Note: To celebrate the 40th anniversary of the Apollo 13 mission, for 13 days, Universe Today will feature “13 Things That Saved Apollo 13,” discussing different turning points of the mission with NASA engineer Jerry Woodfill.
The saga of the Apollo 13 accident actually began years prior to the launch of the mission. As Jim Lovell wrote in his book, “Lost Moon” the accident was “an accumulation of human errors and technical anomalies that doomed Apollo 13.” But had coincidences been just a little different Apollo 13 could have been an accident from which there was no rescue. NASA engineer Jerry Woodfill believes where Tank Two was positioned in the Service Module led to a successful rescue. “I contend that the crew would have died if the flawed O2 Tank Two had not been on the outer perimeter of the Service Module,” Woodfill said. “The position of that tank had much to do with the extent of the explosion’s damage. Had Tank One been damaged, no rescue would have been possible.”
The oxygen tanks were specially insulated spherical tanks which held a “slush” of liquid oxygen with a fill line and heater running down the center. Tank Two used for Apollo 13 had originally been installed in Apollo 10, but was removed for modification. In what was considered a minor mishap, O2 Tank Two was accidently dropped and damaged. The two tanks were on a “shelf” in the Service Module and held in place by two bolts. During removal, inadvertently, only one bolt on the shelf was removed, the side that contained Tank Two. When the lifting fixture picked up the shelf, Tank One stayed in place while Tank Two accelerated upward, striking the fuel cell shelf overhead. It only moved about 5 cm (2 inches) but the jolt displaced a loosely fitted fill tube in Tank Two. This tank was replaced with another for Apollo 10, and the exterior was inspected. Since the interior wasn’t inspected, no one knew about the fill tube damage, and the shelf with the damaged Tank Two was installed in the Apollo 13 Service Module (SM-109) November 22, 1968.
Unfortunately there was another problem with the tank, that were it not for the fill tube damage, may not have been an issue. The oxygen tanks had originally been designed to run off the 28 volt DC power of the Command and Service modules. However, in 1965 the tanks were ordered to be refitted to also run off the 65 volt DC ground power at Kennedy Space Center. All components were upgraded to accept 65 volts except the heater thermostatic switches, which were overlooked. These switches were designed to open and turn off the heater when the tank temperature reached 26 degrees C (80 degrees F — Normal temperatures in the tank were -74 C to -174 C (-300 to -100 F.)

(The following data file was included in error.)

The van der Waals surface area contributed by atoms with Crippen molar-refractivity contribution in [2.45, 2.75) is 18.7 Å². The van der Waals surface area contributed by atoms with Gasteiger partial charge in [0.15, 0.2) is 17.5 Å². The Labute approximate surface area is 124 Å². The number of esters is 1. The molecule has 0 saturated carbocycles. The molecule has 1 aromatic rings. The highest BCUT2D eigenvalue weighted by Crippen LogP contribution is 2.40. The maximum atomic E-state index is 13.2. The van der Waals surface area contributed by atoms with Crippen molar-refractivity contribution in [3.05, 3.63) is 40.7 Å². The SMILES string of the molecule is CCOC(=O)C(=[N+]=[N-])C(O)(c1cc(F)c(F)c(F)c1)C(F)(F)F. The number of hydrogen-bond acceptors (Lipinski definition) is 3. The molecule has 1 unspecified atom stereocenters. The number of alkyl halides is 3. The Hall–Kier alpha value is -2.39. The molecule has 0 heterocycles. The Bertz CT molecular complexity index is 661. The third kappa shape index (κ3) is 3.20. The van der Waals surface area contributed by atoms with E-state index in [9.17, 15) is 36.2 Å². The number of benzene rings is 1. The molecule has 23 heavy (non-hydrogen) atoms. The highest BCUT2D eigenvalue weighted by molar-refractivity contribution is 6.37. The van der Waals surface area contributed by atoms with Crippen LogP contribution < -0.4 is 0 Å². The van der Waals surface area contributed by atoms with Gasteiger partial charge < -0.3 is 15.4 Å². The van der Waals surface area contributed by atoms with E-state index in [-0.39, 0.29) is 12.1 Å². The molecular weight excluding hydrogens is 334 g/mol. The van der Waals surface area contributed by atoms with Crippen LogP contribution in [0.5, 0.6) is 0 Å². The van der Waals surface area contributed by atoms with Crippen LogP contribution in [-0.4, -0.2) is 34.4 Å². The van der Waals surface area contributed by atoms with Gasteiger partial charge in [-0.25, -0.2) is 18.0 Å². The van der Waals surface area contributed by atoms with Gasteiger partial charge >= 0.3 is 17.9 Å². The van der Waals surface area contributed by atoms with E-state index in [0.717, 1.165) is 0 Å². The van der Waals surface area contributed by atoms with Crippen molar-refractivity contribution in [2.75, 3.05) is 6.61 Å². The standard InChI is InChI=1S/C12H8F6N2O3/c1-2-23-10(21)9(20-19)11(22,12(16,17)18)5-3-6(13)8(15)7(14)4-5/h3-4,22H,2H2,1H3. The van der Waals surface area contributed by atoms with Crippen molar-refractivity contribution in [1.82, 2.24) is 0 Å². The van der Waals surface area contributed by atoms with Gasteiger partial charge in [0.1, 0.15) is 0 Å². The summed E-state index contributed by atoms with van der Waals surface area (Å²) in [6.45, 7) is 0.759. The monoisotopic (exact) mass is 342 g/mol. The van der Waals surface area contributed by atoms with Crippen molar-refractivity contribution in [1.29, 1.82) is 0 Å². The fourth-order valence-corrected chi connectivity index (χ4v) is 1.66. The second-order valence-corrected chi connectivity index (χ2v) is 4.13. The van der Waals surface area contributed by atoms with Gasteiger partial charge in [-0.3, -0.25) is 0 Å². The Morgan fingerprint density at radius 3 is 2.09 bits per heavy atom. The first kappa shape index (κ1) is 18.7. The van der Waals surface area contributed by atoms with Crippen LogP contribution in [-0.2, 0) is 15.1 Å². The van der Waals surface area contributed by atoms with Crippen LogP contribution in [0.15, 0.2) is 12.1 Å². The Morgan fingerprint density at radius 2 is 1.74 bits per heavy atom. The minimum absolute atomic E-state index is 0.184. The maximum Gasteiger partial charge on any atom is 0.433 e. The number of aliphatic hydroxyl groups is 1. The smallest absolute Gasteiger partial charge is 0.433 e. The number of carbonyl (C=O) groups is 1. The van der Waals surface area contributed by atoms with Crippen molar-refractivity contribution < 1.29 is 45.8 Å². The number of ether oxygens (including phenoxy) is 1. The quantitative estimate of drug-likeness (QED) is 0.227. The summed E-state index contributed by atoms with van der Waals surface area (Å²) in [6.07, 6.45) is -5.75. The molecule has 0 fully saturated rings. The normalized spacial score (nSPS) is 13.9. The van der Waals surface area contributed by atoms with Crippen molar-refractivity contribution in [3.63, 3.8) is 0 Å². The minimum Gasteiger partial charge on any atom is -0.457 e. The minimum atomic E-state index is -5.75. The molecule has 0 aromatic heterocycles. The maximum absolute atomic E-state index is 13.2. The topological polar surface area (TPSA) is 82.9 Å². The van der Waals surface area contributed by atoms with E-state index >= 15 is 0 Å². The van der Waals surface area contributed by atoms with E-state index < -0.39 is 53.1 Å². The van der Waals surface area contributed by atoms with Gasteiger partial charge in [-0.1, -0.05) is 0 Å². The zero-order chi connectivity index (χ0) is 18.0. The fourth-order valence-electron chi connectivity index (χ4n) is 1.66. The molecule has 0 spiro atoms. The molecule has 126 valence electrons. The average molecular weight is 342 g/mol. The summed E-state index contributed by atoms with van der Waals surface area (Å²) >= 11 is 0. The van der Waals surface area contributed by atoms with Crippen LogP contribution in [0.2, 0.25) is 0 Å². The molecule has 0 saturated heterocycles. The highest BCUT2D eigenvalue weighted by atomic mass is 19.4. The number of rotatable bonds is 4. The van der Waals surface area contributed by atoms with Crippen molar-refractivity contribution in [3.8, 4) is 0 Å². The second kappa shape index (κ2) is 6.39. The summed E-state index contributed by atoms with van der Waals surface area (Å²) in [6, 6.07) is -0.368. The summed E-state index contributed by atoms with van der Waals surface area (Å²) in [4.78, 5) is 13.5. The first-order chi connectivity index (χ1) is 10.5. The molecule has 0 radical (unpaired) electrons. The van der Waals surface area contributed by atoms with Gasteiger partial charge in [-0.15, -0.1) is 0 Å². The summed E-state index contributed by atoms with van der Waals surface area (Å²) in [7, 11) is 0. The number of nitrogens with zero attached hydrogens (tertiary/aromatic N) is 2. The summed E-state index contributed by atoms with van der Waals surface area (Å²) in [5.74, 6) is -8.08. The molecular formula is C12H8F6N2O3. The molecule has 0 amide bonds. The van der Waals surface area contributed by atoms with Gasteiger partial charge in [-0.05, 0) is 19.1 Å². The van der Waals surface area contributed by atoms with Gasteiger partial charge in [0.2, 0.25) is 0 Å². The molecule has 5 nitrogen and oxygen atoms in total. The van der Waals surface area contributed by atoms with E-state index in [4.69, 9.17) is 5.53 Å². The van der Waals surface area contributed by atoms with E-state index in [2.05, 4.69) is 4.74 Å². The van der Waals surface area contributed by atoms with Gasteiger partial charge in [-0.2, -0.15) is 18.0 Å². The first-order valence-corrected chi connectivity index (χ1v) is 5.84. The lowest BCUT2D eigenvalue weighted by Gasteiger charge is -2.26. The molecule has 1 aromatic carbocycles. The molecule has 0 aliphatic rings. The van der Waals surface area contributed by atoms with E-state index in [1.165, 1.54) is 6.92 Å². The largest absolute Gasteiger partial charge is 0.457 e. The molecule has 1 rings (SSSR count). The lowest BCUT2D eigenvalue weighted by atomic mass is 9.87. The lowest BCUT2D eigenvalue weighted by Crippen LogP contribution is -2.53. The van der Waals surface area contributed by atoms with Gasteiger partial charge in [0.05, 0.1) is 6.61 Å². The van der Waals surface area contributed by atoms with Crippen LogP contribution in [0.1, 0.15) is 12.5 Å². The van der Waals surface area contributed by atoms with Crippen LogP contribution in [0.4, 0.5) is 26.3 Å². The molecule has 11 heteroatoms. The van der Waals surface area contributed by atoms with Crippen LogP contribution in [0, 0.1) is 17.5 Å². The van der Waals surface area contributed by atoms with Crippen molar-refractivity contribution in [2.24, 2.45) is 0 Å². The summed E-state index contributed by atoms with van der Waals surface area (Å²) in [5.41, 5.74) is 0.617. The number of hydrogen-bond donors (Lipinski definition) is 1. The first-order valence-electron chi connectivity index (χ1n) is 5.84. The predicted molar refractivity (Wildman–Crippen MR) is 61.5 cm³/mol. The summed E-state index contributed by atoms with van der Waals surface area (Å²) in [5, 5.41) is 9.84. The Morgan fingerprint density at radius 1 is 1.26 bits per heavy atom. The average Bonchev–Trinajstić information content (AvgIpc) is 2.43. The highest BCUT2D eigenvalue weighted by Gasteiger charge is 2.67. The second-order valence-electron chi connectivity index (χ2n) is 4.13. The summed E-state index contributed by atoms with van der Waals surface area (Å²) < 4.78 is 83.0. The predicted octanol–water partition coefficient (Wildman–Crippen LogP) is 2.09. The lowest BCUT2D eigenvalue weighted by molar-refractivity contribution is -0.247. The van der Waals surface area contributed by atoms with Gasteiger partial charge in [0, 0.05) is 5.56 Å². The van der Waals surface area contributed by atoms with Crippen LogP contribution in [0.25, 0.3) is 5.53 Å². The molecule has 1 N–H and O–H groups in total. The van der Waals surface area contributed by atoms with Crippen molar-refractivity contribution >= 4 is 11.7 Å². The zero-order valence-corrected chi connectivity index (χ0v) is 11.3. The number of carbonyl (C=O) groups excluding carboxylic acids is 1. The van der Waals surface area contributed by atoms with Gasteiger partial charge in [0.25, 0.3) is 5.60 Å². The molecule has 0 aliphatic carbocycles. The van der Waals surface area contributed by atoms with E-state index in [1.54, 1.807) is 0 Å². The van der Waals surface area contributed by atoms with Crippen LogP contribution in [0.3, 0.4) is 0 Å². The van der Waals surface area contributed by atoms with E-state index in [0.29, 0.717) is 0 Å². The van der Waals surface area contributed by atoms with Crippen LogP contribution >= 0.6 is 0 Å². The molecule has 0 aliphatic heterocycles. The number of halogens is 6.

During pre-flight testing, Tank Two would not empty correctly, possibly due to the damaged fill line. The heaters in the tanks were normally used for very short periods to heat the interior slightly, increasing the pressure to keep the oxygen flowing. It was decided to use the heater to “boil off” the excess oxygen, requiring 8 hours of 65 volt DC power. This probably damaged the thermostatically controlled switches on the heater, designed for only 28 volts.
The Apollo 13 review board came to the conclusion that the switches welded shut, allowing the temperature within the tank to rise to over 538 degrees C (1000 degrees F). The gauges measuring the temperature inside the tank were designed to measure only to 80 F, so the extreme heating was not noticed. The high temperature emptied the tank, but also resulted in serious damage to the Teflon insulation on the electrical wires to the power fans within the tank.
When the tanks were put into the Apollo 13 spacecraft, the damaged Tank Two was placed in the exterior position.
“Because the spark which ignited the oxygen in Tank Two was located at the top of the tank,” said Woodfill, the tank acted like a cork on a Thermos bottle. Since it was on the outside perimeter, it simply blew out into space along with the 13 foot panel covering the side of the service module. The oxygen tank shelf served to isolate the explosion from the hydrogen tanks below. But had the inboard oxygen Tank One 1 exploded, likely, this would not have been the case.”
Should the flawed tank have been the inner tank, Woodfill said, its explosive force would have taken with it the sister O2 tank amplifying the force of the explosion, just as using two sticks of dynamite instead of one, the destruction would be a magnitude greater.
“The added explosive force would have fractured the O2 tank shelf involving the fragile hydrogen tanks below,” Woodfill explained. “The volatile hydrogen gas now having a wealth of oxygen from the overhead tanks would surely have destroyed the entire spacecraft assemblage. Of course, the crew would have immediately perished as well. There would have been no clues, no telemetry data trace to explain what had happened.”
“Oxygen Tank One was given the inboard location adjacent to the flawed tank,” Woodfill continued. “Consider the likelihood of that placement. It is one chance in two. The odds for Apollo 13’s survival were fifty percent, a flip of the coin.”
Next: Part 10: Duct Tape
Other articles from the “13 Things That Saved Apollo 13″ series: